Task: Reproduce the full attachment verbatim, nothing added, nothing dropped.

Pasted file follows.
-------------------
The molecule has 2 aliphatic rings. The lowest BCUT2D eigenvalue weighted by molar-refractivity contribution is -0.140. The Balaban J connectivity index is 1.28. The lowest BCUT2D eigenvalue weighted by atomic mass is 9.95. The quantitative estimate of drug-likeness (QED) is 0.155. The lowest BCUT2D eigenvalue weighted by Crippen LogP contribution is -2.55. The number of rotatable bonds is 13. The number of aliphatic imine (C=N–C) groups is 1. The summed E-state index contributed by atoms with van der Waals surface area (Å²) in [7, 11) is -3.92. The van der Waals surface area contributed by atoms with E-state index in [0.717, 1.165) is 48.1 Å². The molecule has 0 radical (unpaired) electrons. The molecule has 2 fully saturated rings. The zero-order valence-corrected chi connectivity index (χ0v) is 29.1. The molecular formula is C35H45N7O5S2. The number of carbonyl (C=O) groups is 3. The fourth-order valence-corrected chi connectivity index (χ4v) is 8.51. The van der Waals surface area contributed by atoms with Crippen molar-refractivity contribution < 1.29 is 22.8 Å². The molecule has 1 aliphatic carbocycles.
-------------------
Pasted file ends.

The molecule has 2 aliphatic rings. The lowest BCUT2D eigenvalue weighted by molar-refractivity contribution is -0.140. The Balaban J connectivity index is 1.28. The lowest BCUT2D eigenvalue weighted by atomic mass is 9.95. The quantitative estimate of drug-likeness (QED) is 0.155. The lowest BCUT2D eigenvalue weighted by Crippen LogP contribution is -2.55. The number of rotatable bonds is 13. The number of aliphatic imine (C=N–C) groups is 1. The summed E-state index contributed by atoms with van der Waals surface area (Å²) in [7, 11) is -3.92. The van der Waals surface area contributed by atoms with E-state index in [0.717, 1.165) is 48.1 Å². The molecule has 0 radical (unpaired) electrons. The molecule has 2 fully saturated rings. The zero-order valence-corrected chi connectivity index (χ0v) is 29.1. The molecular formula is C35H45N7O5S2. The number of carbonyl (C=O) groups is 3. The fourth-order valence-corrected chi connectivity index (χ4v) is 8.51. The van der Waals surface area contributed by atoms with Crippen molar-refractivity contribution < 1.29 is 22.8 Å². The molecule has 1 aliphatic carbocycles.